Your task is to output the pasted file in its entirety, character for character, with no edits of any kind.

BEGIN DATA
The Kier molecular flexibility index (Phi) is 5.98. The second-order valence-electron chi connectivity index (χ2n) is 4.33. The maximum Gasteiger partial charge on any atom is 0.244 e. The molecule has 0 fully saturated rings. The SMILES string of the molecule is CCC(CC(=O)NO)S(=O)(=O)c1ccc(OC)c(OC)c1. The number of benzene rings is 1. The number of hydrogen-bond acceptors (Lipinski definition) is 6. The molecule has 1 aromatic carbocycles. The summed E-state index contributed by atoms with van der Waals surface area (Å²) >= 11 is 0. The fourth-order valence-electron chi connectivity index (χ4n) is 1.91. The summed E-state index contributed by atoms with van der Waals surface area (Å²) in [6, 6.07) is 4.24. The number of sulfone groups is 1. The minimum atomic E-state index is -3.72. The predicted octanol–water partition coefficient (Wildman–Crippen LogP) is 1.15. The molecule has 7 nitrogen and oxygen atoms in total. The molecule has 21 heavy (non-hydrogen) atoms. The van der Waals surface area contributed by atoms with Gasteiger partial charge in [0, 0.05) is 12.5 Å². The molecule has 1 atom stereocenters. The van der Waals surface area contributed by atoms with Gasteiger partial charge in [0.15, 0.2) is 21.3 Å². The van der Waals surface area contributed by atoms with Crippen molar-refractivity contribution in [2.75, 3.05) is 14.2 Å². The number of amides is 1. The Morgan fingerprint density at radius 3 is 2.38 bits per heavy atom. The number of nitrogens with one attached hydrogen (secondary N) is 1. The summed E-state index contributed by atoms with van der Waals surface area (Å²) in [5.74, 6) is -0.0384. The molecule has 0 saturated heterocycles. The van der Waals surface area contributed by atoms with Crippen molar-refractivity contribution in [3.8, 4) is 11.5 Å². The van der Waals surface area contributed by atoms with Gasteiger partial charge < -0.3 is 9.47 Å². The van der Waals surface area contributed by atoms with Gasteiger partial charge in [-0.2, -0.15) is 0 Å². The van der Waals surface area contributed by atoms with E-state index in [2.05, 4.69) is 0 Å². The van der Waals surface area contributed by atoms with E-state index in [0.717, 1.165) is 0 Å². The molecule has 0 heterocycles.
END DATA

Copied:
The Kier molecular flexibility index (Phi) is 5.98. The second-order valence-electron chi connectivity index (χ2n) is 4.33. The maximum Gasteiger partial charge on any atom is 0.244 e. The molecule has 0 fully saturated rings. The SMILES string of the molecule is CCC(CC(=O)NO)S(=O)(=O)c1ccc(OC)c(OC)c1. The number of benzene rings is 1. The number of hydrogen-bond acceptors (Lipinski definition) is 6. The molecule has 1 aromatic carbocycles. The summed E-state index contributed by atoms with van der Waals surface area (Å²) >= 11 is 0. The fourth-order valence-electron chi connectivity index (χ4n) is 1.91. The summed E-state index contributed by atoms with van der Waals surface area (Å²) in [6, 6.07) is 4.24. The number of sulfone groups is 1. The minimum atomic E-state index is -3.72. The predicted octanol–water partition coefficient (Wildman–Crippen LogP) is 1.15. The molecule has 7 nitrogen and oxygen atoms in total. The molecule has 21 heavy (non-hydrogen) atoms. The van der Waals surface area contributed by atoms with Gasteiger partial charge in [0, 0.05) is 12.5 Å². The molecule has 1 atom stereocenters. The van der Waals surface area contributed by atoms with Gasteiger partial charge in [0.15, 0.2) is 21.3 Å². The van der Waals surface area contributed by atoms with Crippen molar-refractivity contribution in [2.75, 3.05) is 14.2 Å². The number of amides is 1. The Morgan fingerprint density at radius 3 is 2.38 bits per heavy atom. The number of nitrogens with one attached hydrogen (secondary N) is 1. The summed E-state index contributed by atoms with van der Waals surface area (Å²) in [5.74, 6) is -0.0384. The molecule has 0 saturated heterocycles. The van der Waals surface area contributed by atoms with Crippen molar-refractivity contribution in [3.8, 4) is 11.5 Å². The van der Waals surface area contributed by atoms with Gasteiger partial charge < -0.3 is 9.47 Å². The van der Waals surface area contributed by atoms with Gasteiger partial charge in [-0.2, -0.15) is 0 Å². The van der Waals surface area contributed by atoms with E-state index in [2.05, 4.69) is 0 Å². The van der Waals surface area contributed by atoms with E-state index in [0.717, 1.165) is 0 Å². The molecule has 0 heterocycles.